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Ventilation System for Double-deckers

4th January 1952, Page 58
4th January 1952
Page 58
Page 58, 4th January 1952 — Ventilation System for Double-deckers
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Which of the following most accurately describes the problem?

o ventilate.lx)th decks of a double1 decker without materially absorbing valuable space, is the aim of a scheme disclosed by R. Fone, 84, Liverpool Road,

Birkdale, Southport, Lanes, in patent No. 660,204. The scheme utilizes perforated ceilings on both decks, and its chief feature is the unobtrusive and compact ducting employed.

Ahave the perforated ceiling is a roof member. (1), which is closed at its sides to form an air passage. It is connected to the floor by a rectangular duct (2), which also forms a structural member. The main duct (3) contains an electric blower, which extracts the air from the roof and discharges i from the exit (4). The lower saloon also has a perforated ceiling, which is connected via a branch pipe (not shown) leading into the main duct. 65g,902


To provide a small but steady supply of lubricant to a leaf-spring, is the aim of a simple attachment shown in patent No. 659,677, by H. Durose, " Greenlanes," Henley-in-Arden, Warwickshire. The device is a selfcontained unit, and can be easily attached to an existing spring without dismantling.

The right-hand drawing shows the unit before assembly. It consists of an oil-pot (I) superimposed on a strip of felt (2). In assembly (left-hand drawing) the felt is ' wrapped round the leaves and secured by a stretched spring (3) which clamps it firmly to the leaves. A loose ball (4) seats in the conical bottom of the pot and (.)1 prevents the escape of oil during stationary periods.

A SELF-LOADING VEHICLE QTEEL containers are ).-.) a favourite method of transpovting goods by road-cum-rail, but they usually call for some form of lifting tackle at the transfer points. To avoid the need for this is the aim of a design of selfloading vehicle shown in patent No. 660,278, by H. van Doorne, Deurne, Holland.

The drawing shows the vehicle in the act of _transferring a container at ground level. The container is fitted with small rollers to facilitate shifting. and the vehicle, a semi-trailer, is provided with guide-rails to receive them. The vehicle has an auxiliary frame which can be tipped as shown, the power being provided by a hydraulic cylinder (1).

The angle of tip can be steepened if necessary so that the vehicle can also be used as a conventional tipper. The frame can also tip in the other direction, that is, high at the rear; this enables the container to be loaded at a higher level, such as represented by a rail truck. The power for the push-pull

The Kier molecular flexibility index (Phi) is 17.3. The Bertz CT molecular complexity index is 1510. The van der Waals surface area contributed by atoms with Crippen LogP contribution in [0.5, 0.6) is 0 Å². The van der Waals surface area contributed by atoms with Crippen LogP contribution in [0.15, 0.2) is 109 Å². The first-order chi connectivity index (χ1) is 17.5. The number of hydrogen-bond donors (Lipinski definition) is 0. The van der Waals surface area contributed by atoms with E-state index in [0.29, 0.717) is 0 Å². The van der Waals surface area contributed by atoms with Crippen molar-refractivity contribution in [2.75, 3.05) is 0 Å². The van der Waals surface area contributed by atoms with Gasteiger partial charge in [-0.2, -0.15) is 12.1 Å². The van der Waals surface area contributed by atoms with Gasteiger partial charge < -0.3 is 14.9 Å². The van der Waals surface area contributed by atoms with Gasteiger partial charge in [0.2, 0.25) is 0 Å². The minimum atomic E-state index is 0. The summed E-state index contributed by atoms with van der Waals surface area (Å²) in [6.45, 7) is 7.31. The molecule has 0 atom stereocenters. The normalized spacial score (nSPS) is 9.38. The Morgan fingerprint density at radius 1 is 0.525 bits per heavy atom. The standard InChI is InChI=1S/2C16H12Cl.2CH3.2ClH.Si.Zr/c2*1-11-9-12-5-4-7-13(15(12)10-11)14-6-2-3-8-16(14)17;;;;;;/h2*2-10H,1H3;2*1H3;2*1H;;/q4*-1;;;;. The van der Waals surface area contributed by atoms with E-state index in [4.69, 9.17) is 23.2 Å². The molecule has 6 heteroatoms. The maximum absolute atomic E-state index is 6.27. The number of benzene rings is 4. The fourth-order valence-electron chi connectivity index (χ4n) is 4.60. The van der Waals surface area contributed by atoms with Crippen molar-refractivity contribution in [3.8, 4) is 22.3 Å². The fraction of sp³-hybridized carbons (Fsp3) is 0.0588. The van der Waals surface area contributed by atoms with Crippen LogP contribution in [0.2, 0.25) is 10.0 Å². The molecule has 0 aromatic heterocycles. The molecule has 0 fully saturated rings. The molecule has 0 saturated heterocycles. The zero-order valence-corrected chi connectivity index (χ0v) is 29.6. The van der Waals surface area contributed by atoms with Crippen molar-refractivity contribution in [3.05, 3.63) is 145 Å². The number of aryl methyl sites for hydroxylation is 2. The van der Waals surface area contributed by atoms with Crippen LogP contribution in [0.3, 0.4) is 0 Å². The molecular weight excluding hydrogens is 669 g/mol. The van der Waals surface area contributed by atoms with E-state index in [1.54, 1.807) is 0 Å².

movement is provided by a rod (2) connected with a long hydraulic cylinder (3).


THE height of a doubledecker vehicle is determined largely by the amount of headroom necessary in the gangways, and many expedients have been tried to reduce this dimension, as, for example, by placing the top-deck gangway to one side, so that passengers have to step up into the seats. A better layout, in which full advantage is taken of 'small savings in height, is shown in, patent No. 659,902 (Bristol Tramways and Carriage Co., Ltd., and others, Bristol). The first saving comes from the layout of the transmission. This is offset and terminates in a pair of propellershafts lying close to the frame members. This -permits the central gangway to lie below the level of the frame members, as shown at 1. (The offset transmission forms the subject of an earlier patent, No. 638.426. A full description of this Bristol chassis was given in "The Commercial Motor," dated October 7, 1949.)

The gangway of the upper deck is centrally located, but is thinned down considerably at the central portion (2) so that no height is wasted at this point. The combination of these two features results in an appreciable benefit where it is most needed. The patent also gives details of the con. structional members which are used in the scheme.


THE low-pressure type of lubrication system in which the big-ends dip into troughs, is a well-tried. and 'satisfactory scheme, and patent No. 657,905 shows a simple improvement by which the temperature of the oil can be made to govern its height in the trough: The patentee is B. Chappel, Germiston, South. Africa.

The drawing shows a plan of a trough according to the invention. .Normally, the oil level is determinedbythe .size of the inlet ports (1) 'drilled in the side. When the oil is hot and fluid, these ports are sufficient, but if it be 'cold and viscous, it is possible for the big-end to go short for a time.

To prevent this is the object of the invention, which consists of a bimetallic strip (2) controlling another inlet (3). In the cold state, the second inlet admits extra oil, the supply diminishing as the engine warms up.


People: R. Fone
Locations: Bristol, Deurne, Southport

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